Our research uses a variety of cell types and macromolecules to study fundamental biochemical processes using advanced analytical methods. It has wide translational potential to biotechnology, biomedical science and diagnostics. The current areas of interest are:

  • Membrane protein structure and function.
  • Protein engineering.
  • G protein-coupled receptor (GPCR) signalling.
  • Biochemical effects of oxidative stress.
  • Development of proteomic and lipidomic methods.
  • Improving industrial processes for production of proteins, biofuels and biochemical feedstocks.

We are also closely aligned with the Aston Centre for Membrane Protein and Lipid Research (AMPL).

Cell biology and physiology

We use diverse approaches including cell biology, model organism research, and human cohort studies to gain new insights into the roles of specific proteins, cells and physiological pathways in health and disease.

The research in this topic is interdisciplinary and examines proteins, enzymes, metabolism, extracellular vesicles and signalling pathways at a molecular, cellular and organismal level. This in turn allows us to decipher how their roles and properties can be modulated in physiological and pathophysiological states, including those involved in obesity, diabetes, cancer, fibrosis, and brain conditions such as Alzheimer’s disease. We use a variety of techniques and models:

  • Cell biology techniques include protein expression, microscopy and specialised assays linked to specific cell functions, such as cell migration and cell interactions.
  • Use of different organisms such as cultured cells, tissue and multicellular model systems (C. elegans and D. melanogaster).
  • Human cohort studies to investigate frailty and metabolism in ageing, including the links between body composition and successful ageing, and Type 2 diabetes.

We are also closely aligned with the Aston Research Centre for Healthy Ageing (ARCHA).  

Infection, immunity and inflammation

We study the role of inflammation on the immune system in health and disease, as well as the beneficial and adverse effects arising from the interaction between microorganisms and the body, to help us develop therapies for hard-to-treat illnesses.

The research in this topic comprises two overlapping areas. Microbiology research is focused on understanding microbes and their contribution to health and disease. We are exploring new ways to treat infectious diseases, reducing the transmission of infections, understanding the microbiome of specific host environments and the technological applications of microbiology to specific industries.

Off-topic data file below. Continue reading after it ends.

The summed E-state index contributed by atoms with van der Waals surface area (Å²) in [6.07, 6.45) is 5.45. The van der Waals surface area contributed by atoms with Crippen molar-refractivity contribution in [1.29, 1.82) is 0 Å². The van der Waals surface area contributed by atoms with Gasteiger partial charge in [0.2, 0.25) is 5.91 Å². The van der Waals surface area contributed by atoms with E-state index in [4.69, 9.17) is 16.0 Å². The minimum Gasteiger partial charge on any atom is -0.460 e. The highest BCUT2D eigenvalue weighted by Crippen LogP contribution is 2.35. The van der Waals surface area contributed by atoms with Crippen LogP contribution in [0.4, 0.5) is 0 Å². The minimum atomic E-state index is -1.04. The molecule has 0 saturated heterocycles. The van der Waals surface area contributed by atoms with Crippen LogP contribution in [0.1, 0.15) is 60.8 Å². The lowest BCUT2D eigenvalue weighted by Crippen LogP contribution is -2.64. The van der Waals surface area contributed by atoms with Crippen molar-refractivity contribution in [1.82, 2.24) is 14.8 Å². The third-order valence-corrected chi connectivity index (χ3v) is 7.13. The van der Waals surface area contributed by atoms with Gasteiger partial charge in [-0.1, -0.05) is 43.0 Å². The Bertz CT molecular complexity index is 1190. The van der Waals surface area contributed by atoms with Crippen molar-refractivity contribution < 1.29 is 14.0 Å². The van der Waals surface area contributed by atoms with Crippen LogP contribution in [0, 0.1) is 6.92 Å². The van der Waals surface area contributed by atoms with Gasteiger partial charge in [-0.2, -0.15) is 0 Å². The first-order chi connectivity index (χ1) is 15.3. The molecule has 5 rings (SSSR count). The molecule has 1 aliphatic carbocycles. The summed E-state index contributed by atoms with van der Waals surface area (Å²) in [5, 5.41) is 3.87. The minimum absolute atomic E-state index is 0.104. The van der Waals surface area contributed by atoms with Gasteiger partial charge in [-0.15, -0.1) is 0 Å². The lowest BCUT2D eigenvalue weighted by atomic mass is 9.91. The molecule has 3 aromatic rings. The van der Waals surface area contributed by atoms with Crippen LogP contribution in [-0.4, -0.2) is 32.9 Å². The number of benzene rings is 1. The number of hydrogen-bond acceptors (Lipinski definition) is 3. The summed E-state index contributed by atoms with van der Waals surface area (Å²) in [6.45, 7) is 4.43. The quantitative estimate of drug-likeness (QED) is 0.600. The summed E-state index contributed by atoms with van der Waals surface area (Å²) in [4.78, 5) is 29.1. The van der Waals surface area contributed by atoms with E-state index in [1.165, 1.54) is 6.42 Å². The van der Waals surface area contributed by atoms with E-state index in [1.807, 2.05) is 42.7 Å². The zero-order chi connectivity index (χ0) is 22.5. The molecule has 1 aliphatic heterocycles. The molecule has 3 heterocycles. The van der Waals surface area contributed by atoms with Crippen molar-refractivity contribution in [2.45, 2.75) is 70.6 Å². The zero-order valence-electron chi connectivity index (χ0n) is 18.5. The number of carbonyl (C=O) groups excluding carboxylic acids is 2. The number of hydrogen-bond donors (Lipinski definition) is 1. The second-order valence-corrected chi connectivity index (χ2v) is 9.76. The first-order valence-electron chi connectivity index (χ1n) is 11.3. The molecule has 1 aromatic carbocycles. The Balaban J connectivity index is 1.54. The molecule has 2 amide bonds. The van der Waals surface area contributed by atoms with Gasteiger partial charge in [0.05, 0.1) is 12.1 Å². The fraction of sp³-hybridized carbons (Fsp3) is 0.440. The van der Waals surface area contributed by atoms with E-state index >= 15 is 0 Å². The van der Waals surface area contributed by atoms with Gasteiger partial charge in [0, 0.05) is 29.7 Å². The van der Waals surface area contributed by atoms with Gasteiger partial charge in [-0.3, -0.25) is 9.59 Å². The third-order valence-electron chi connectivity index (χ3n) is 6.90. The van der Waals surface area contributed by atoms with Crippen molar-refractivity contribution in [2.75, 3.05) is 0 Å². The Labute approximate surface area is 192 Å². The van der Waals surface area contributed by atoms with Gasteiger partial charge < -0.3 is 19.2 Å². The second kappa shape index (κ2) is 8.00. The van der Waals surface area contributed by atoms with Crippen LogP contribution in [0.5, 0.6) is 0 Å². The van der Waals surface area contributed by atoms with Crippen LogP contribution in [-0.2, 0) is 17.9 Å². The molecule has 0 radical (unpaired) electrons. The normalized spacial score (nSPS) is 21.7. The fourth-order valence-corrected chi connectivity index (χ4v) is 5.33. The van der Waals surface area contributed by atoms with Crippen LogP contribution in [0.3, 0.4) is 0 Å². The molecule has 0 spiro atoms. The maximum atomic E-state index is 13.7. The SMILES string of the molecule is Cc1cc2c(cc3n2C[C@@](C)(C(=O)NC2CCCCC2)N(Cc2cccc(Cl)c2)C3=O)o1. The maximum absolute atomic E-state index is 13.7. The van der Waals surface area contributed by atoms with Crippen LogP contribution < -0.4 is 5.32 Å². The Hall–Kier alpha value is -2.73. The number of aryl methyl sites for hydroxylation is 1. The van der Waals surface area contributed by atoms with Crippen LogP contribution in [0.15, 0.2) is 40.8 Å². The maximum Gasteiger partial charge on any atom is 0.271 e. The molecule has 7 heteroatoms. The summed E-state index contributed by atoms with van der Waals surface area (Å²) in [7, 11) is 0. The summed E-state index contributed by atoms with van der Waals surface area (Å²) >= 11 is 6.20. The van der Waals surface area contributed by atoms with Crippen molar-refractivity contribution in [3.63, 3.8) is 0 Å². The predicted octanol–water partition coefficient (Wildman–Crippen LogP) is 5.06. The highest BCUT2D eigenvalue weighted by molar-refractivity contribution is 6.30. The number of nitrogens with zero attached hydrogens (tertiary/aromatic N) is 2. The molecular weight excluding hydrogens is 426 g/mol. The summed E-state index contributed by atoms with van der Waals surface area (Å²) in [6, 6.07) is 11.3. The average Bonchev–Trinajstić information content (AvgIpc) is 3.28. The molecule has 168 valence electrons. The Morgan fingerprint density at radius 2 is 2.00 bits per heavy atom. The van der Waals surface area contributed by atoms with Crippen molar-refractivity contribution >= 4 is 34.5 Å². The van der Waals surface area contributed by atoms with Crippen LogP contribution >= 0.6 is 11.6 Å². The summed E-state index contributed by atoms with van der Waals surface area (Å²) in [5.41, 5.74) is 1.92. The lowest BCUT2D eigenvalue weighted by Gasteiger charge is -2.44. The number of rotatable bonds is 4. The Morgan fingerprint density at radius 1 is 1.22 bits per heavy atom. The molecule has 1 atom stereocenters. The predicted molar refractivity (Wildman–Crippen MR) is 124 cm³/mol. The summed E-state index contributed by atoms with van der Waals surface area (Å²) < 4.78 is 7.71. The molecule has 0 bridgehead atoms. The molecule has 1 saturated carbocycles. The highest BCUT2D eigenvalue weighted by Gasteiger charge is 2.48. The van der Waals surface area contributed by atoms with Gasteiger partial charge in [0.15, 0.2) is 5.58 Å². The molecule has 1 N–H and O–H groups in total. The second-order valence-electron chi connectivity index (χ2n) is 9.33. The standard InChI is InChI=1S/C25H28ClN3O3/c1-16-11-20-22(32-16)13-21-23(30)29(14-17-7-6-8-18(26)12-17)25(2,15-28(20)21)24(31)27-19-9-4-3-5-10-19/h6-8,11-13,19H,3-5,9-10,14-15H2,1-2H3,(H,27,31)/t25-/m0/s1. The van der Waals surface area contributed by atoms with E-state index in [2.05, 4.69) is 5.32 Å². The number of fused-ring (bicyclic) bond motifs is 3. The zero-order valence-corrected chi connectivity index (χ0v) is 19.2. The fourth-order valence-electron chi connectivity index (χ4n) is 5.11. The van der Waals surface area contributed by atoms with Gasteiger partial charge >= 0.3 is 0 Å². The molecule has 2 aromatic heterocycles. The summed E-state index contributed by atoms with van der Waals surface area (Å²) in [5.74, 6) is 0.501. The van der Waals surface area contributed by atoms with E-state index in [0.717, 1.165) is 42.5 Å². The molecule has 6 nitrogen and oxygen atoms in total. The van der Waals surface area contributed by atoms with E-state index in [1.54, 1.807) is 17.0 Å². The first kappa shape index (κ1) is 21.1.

We work alongside industry and healthcare providers with a focus on the practical applications of our research and its impact to local, regional, national and international communities. 

Immunity and inflammation are studied by a collaborative, multi-disciplinary team investigating how our immune system responds to the multiple challenges it faces whilst protecting us from pathogens and maintaining health. Our common research goal lies in achieving a better understanding of chronic inflammation, particularly in immune-driven diseases such as asthma, arthritis and cancer. We also seek to harness our model systems to promote rapid development of vaccine delivery systems through reducing the reliance on animal testing.

Regenerative and medical cell technologies

We undertake multi-disciplinary, translational research to accelerate the development of new cell-based medicines. We focus on strategies to enable the production and characterisation of human cells and their products for medicines development. Our work embraces two broad areas of interest:

  • Development of processes and analytics to support the manufacturing of therapeutics directly from human cells (i.e. advanced therapy medicinal products [ATMPs], regenerative medicine, cell and gene therapies).
  • Application of human cells to create disease models in a dish for subsequent drug discovery. 

To achieve this, we bring together fundamental human cell biology and chemical engineering. We use process engineering for cell and gene therapy manufacturing, as well as developing miniaturised, perfused cell culture technologies to support specialised cell functions for therapeutic applications. We also research novel biomaterials and their applications in biomedicine. Engaging widely with industry and clinicians, we work to support them in creating new approaches to the development and testing of new cell-based medicine.